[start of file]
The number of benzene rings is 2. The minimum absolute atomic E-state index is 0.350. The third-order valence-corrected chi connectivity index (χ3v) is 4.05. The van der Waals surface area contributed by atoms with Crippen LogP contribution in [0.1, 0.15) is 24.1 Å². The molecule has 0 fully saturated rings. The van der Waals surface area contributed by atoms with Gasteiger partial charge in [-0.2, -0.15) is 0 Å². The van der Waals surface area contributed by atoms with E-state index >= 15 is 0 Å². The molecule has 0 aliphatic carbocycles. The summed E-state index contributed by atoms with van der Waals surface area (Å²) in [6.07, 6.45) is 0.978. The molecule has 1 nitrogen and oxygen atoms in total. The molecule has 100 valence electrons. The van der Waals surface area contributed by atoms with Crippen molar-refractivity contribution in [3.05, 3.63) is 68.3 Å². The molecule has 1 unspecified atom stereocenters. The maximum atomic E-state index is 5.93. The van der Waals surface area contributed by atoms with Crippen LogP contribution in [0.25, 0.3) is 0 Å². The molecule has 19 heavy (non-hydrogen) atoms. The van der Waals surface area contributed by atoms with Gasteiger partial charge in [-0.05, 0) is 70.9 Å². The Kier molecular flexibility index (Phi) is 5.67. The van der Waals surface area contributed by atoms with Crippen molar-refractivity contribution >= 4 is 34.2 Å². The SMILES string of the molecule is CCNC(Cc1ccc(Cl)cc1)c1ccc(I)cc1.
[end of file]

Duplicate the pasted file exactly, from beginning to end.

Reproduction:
The number of benzene rings is 2. The minimum absolute atomic E-state index is 0.350. The third-order valence-corrected chi connectivity index (χ3v) is 4.05. The van der Waals surface area contributed by atoms with Crippen LogP contribution in [0.1, 0.15) is 24.1 Å². The molecule has 0 fully saturated rings. The van der Waals surface area contributed by atoms with Gasteiger partial charge in [-0.2, -0.15) is 0 Å². The van der Waals surface area contributed by atoms with E-state index >= 15 is 0 Å². The molecule has 0 aliphatic carbocycles. The summed E-state index contributed by atoms with van der Waals surface area (Å²) in [6.07, 6.45) is 0.978. The molecule has 1 nitrogen and oxygen atoms in total. The molecule has 100 valence electrons. The van der Waals surface area contributed by atoms with Crippen molar-refractivity contribution in [3.05, 3.63) is 68.3 Å². The molecule has 1 unspecified atom stereocenters. The maximum atomic E-state index is 5.93. The van der Waals surface area contributed by atoms with Crippen LogP contribution in [0.25, 0.3) is 0 Å². The molecule has 19 heavy (non-hydrogen) atoms. The van der Waals surface area contributed by atoms with Gasteiger partial charge in [-0.05, 0) is 70.9 Å². The Kier molecular flexibility index (Phi) is 5.67. The van der Waals surface area contributed by atoms with Crippen molar-refractivity contribution >= 4 is 34.2 Å². The SMILES string of the molecule is CCNC(Cc1ccc(Cl)cc1)c1ccc(I)cc1.